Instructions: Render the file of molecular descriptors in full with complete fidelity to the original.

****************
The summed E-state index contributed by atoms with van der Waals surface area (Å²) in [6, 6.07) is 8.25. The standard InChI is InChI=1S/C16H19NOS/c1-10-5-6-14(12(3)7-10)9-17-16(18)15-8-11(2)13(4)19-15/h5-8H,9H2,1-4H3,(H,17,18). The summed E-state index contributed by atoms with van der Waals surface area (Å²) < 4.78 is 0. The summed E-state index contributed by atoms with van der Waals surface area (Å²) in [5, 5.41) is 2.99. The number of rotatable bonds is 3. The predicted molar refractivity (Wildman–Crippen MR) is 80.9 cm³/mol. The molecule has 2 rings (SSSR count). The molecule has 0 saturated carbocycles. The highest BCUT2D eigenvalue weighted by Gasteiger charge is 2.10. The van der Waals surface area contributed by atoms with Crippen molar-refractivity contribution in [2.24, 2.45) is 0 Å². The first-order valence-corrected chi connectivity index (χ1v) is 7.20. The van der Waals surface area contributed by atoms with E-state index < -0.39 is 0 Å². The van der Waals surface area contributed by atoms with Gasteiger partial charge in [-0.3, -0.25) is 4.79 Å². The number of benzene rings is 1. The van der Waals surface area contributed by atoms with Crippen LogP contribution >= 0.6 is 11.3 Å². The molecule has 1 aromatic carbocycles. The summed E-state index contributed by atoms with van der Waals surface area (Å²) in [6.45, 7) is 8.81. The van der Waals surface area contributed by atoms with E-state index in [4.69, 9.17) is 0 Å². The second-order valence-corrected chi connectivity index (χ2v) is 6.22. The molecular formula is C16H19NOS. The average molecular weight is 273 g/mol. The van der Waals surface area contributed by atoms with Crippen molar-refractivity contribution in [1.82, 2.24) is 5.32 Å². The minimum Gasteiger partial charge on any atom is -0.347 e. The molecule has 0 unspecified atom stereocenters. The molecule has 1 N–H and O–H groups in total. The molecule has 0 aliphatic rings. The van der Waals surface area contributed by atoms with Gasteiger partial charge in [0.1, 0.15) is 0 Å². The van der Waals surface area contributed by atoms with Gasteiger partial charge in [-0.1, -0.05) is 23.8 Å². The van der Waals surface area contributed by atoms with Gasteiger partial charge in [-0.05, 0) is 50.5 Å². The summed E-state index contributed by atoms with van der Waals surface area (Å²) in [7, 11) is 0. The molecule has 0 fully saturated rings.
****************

The summed E-state index contributed by atoms with van der Waals surface area (Å²) in [6, 6.07) is 8.25. The standard InChI is InChI=1S/C16H19NOS/c1-10-5-6-14(12(3)7-10)9-17-16(18)15-8-11(2)13(4)19-15/h5-8H,9H2,1-4H3,(H,17,18). The summed E-state index contributed by atoms with van der Waals surface area (Å²) < 4.78 is 0. The summed E-state index contributed by atoms with van der Waals surface area (Å²) in [5, 5.41) is 2.99. The number of rotatable bonds is 3. The predicted molar refractivity (Wildman–Crippen MR) is 80.9 cm³/mol. The molecule has 2 rings (SSSR count). The molecule has 0 saturated carbocycles. The highest BCUT2D eigenvalue weighted by Gasteiger charge is 2.10. The van der Waals surface area contributed by atoms with Crippen molar-refractivity contribution in [2.24, 2.45) is 0 Å². The first-order valence-corrected chi connectivity index (χ1v) is 7.20. The van der Waals surface area contributed by atoms with E-state index < -0.39 is 0 Å². The van der Waals surface area contributed by atoms with Gasteiger partial charge in [-0.3, -0.25) is 4.79 Å². The number of benzene rings is 1. The van der Waals surface area contributed by atoms with Crippen LogP contribution >= 0.6 is 11.3 Å². The molecule has 1 aromatic carbocycles. The summed E-state index contributed by atoms with van der Waals surface area (Å²) in [6.45, 7) is 8.81. The van der Waals surface area contributed by atoms with E-state index in [4.69, 9.17) is 0 Å². The second-order valence-corrected chi connectivity index (χ2v) is 6.22. The molecular formula is C16H19NOS. The average molecular weight is 273 g/mol. The van der Waals surface area contributed by atoms with Crippen molar-refractivity contribution in [1.82, 2.24) is 5.32 Å². The minimum Gasteiger partial charge on any atom is -0.347 e. The molecule has 0 unspecified atom stereocenters. The molecule has 1 N–H and O–H groups in total. The molecule has 0 aliphatic rings. The van der Waals surface area contributed by atoms with Gasteiger partial charge in [0.1, 0.15) is 0 Å². The van der Waals surface area contributed by atoms with Gasteiger partial charge in [-0.1, -0.05) is 23.8 Å². The van der Waals surface area contributed by atoms with Gasteiger partial charge in [-0.05, 0) is 50.5 Å². The summed E-state index contributed by atoms with van der Waals surface area (Å²) in [7, 11) is 0. The molecule has 0 fully saturated rings.